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When starting a new business venture there is a lot to do and a lot of questions. From the legal side, which entity is right for me. Does it provide enough protection? Do I really need an entity or can I get by without one. Hopefully the information below will help you get a basic understanding and as always, please call us for a free consultation to go over your specific situation
LLC or Series LLC Set Up, Articles of Organization and Operating Agreements:
LLC and Series LLCs for the most part are set up the same. The difference between a regular LLC and a Series LLC is that a series provides more asset protection because you can designate equipment, accounts or property into separate series that from a liability standpoint are separate from each other. It is like each series acts like is own LLC from a liability standpoint while only having once company to file with the State for licenses and only one tax return to file. It truly is the best of both worlds.
That being said the Series LLC may not be the end all be all. If you do a lot of business out of state it may not work because most states don’t recognize Series LLCs. Also, in some cases, including tax, it might make sense to separate the businesses out.
LLC’s in general are a great estate planning and asset protection tool. They are the most versatile of all of the entity structures because they can be taxed as a partnership or S-Corp while maintaining that vital Limited Liability to all of the partners. Hence the name Limited Liability Company.
Corporation Set Up (C-Corp and S-Corp) with Bylaws, Minutes and Articles of Incorporation:
Besides Partnership, Corporations are the oldest business entity structure. They were first formed back in the 1600’s to protect those who invested in trade shipping. Today when most people hear for a corporation, they think of the big ones on Wall Street. The thing is most corporations are much smaller than that. You can have single owner corporations or many owners. There are C-Corps and S-Corps. This is one area where we would definitely want to work side by side with your accountant or CPA to make sure that not only does the corporation set up make sense on the liability side but also on the tax side.
Also with corporations, we can set up special “Professional Corporations” for those of you who have credentials after your name such as doctors, attorneys, dentists, CPAs and so on.
Business Succession Planning
Have you ever thought about what will happen to your business when you are ready to retire or if you die? Can you sell the business? Who can take over? What legal requirements do you need to worry about. Do you want it all to just disappear because you are done working in the business? Do you work with a partner in your business? Have you ever thought about what would happen if your partner died? If you don’t have any documentation in place then when your partner dies you could be in business with their spouse or kids or both. What if that partner holds the special license to operate the business? Can you get the license to keep the business going? I know these are all terrible situations to think about but the reality is things happen and if you don’t plan ahead then everything you’ve worked so hard to build may be gone either because of death or because of a forced sale.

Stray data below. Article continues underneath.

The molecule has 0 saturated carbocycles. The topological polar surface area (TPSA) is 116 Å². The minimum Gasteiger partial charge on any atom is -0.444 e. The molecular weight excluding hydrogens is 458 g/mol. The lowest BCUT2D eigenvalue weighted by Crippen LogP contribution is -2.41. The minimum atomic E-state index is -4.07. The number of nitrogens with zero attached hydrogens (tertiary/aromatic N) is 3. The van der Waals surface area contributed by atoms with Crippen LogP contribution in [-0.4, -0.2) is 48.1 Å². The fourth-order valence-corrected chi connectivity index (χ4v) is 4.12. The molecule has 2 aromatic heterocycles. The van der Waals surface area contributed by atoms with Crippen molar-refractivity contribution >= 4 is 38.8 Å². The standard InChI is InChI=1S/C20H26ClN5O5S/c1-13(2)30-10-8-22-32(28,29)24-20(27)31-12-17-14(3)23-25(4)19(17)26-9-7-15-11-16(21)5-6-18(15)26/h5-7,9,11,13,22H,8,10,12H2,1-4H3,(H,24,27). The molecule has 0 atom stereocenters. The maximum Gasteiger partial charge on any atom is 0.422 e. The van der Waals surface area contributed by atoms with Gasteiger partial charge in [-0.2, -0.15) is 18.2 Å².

One way to plan for the unexpected in business with a partner is through a BUY SELL agreement. This is where both you and your partner agree that if either of you die, the survivor or the business has the first right to buy the deceased partners share of the business and that the deceased estate, spouse, kids or trust must sell it to the business.
What this does is make sure the business can go on and that the surviving partner does not have to be partners with a deceased’s spouse, kids, trust or estate. Think of this like a will for your business. You are laying out exactly what you want to happen upon your death, this time specifically for the business.
The buy sell doesn’t just have to be about death either. What about if a partner becomes disabled? Do they still retain ownership, receive a salary, or do they get bought out? The nice thing here is it can be as flexible or airtight as you want. We can also include terms about if a partner wants to leave in the beginning when the foundation is being laid. Typically incentives to stay are such that if a partner leaves in the first 5 years they get a percentage reduction in the amount to be paid for their shares. For instance, if the business is worth $100,000 with two partners each a 50% owner in the company and the buy sell agreement says that the partner leaving only gets 80% of his fair market value in the stock. This would mean that the partner selling would only get $40,000 from his partner instead of the full $50,000 value.
Just like with Trusts you can be very creative here and specific. The buy sell agreement can lay out ahead of time how value is to be determined, what interest rate will be paid and if life insurance is to be paid for by the company to cover the purchase price of the ownership interest.
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